> The setTimeout callback frequency on Windows has traditionally been around
> 64 callbacks a second which aligns with the 15.6ms timer frequency. The
> HTML5 specification recommends 250 callbacks a second which means a 4ms
> timer frequency. This positively improves the perceived performance around
> pattern #3 however it comes at the cost of actual performance (interference)
> and more importantly power consumption. We’ve measured this extensively on
> Windows and decreasing the timer frequency from 15.6ms to 4ms impacts
> battery life by around 22% for common customer scenarios. This is a hardware
> factor and not specific to Windows. And as we consider forward looking
> hardware trends we expect this to become more of an issue.****
>
> ** **
>
> Decreasing timer resolutions may help with some patterns, however it
> doesn’t fully solve the underlying problem. If you think about the bubble
> sorting example, a developer doesn’t actually know how long a single pass
> will take. To keep the browser responsive they yield frequently, often
> during each sorting pass. If a modern script engine can perform that pass in
> 1ms that means 3ms or 75% of the CPU time are wasted and not available to
> the web developer.****
>
> ** **
>
> That’s why we believe there’s an opportunity for an API that allows the web
> developers to (1) efficiently use the CPU without wasted cycles, (2)
> efficiently use the CPU in bursts to conserve power, (3) improve performance
> for end user scenarios, and (4) feels familiar to current API’s and
> programming patterns.****
>
> ** **
>
> There has been a lot of discussion in the web community and ECMA working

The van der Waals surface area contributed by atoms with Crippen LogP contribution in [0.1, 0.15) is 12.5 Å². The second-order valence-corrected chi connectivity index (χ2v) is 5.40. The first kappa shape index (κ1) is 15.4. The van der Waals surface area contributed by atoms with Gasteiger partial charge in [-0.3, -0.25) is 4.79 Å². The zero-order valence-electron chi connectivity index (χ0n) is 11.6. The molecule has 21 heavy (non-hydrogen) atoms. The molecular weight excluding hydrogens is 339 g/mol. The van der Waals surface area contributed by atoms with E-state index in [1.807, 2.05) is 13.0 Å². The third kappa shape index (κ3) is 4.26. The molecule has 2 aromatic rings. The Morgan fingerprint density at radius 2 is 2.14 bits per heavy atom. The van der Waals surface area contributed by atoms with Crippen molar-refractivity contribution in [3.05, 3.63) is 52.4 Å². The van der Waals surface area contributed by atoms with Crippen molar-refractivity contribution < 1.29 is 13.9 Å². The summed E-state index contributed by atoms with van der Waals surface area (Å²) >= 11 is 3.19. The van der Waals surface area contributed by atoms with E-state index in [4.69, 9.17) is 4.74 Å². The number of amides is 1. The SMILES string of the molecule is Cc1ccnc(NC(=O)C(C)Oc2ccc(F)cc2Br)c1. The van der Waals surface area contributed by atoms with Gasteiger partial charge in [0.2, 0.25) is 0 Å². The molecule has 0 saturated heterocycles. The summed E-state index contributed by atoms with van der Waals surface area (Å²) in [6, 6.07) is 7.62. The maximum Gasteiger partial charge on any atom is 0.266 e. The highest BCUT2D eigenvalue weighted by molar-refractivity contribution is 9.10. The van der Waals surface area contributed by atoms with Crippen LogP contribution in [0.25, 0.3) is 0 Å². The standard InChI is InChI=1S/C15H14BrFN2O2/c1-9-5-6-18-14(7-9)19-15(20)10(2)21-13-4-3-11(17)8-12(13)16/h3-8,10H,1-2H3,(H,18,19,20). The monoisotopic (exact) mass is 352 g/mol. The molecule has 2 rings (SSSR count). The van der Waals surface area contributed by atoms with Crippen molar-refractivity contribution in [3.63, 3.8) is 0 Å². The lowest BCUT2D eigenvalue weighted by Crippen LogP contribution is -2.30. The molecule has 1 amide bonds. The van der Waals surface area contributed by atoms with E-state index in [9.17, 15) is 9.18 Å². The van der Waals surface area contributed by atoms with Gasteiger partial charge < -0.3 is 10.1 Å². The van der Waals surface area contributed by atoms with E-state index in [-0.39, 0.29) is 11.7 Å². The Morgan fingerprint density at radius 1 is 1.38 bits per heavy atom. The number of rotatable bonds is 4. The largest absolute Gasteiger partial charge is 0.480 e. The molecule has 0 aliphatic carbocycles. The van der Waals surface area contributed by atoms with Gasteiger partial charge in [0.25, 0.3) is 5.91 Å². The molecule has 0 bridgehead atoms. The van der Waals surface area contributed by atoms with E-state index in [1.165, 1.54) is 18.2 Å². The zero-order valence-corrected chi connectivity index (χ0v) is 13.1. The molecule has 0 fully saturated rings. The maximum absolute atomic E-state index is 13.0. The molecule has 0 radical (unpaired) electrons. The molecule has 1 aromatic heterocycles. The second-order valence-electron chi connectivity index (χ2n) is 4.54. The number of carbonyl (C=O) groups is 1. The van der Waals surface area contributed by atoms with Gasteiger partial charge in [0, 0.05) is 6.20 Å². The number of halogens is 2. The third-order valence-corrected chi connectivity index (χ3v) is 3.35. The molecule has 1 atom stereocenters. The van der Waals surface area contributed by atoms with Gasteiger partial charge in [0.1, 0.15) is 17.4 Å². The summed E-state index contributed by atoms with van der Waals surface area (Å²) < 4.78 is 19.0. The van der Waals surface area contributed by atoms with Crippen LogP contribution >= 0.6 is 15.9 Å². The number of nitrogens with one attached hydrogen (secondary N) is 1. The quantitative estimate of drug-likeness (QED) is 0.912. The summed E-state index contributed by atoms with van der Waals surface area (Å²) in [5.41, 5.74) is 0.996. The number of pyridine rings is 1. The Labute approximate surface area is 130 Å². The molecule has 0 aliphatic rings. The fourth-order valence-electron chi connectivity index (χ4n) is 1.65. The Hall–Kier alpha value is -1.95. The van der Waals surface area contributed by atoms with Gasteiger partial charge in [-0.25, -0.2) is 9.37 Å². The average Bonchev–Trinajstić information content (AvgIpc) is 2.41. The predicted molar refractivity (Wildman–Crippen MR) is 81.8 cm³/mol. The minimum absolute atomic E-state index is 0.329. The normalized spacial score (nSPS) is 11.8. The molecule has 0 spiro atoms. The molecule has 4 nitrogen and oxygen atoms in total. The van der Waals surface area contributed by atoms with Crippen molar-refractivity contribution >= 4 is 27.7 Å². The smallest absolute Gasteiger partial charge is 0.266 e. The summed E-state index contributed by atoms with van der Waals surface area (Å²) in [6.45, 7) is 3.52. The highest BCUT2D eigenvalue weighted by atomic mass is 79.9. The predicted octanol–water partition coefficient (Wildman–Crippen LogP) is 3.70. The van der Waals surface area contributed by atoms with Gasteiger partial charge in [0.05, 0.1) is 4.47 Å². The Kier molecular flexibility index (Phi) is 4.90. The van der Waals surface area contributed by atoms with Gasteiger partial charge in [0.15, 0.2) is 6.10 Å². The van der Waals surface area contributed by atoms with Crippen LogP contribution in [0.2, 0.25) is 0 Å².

> groups around the future of the javascript language and the possibility of
> moving the event queue into the javascript runtime itself. Those are
> interesting discussions however forward looking and outside the prevue of
> this deliverable. We would like to leave the larger discussion for the
> experts on the ECMA side and focus this discussion around a targeted API
> that will solve the immediate problem and fit well into the HTML4/HTML5
> patterns of today.****
>
> ** **
>
> Here’s the first draft of what a “setImmediate” API may look like. We know
> a few people have expressed concerns around the API name. The “set” portion
> of the name follows the setTimeout and setInterval naming conventions, and
> the “Immediate” portion was intended to communicate the immediate nature of
> the callback. This feels like a good initial name which we validated doesn’t
> have compatibility implications across the top 1 million sites. We expect to
> iterate on the name based on feedback as the design evolves.****
>
> ** **
>
> We’re looking forward to your thoughts on the first draft.****
>
> ** **
>
> As an aside, we now have drafts for all three of the new API’s we brought
> into the performance working group charter this spring. It’s cool to see
> Page Visibility,  Request Animation Frame, and Efficient Script Yielding all
> starting to come together. Congratulations everyone.****
>
> ** **
>
> Thanks,****
>
> Jatinder and Jason****
>
> ** **
>
> ** **
>
Received on Friday, 1 July 2011 05:48:06 UTC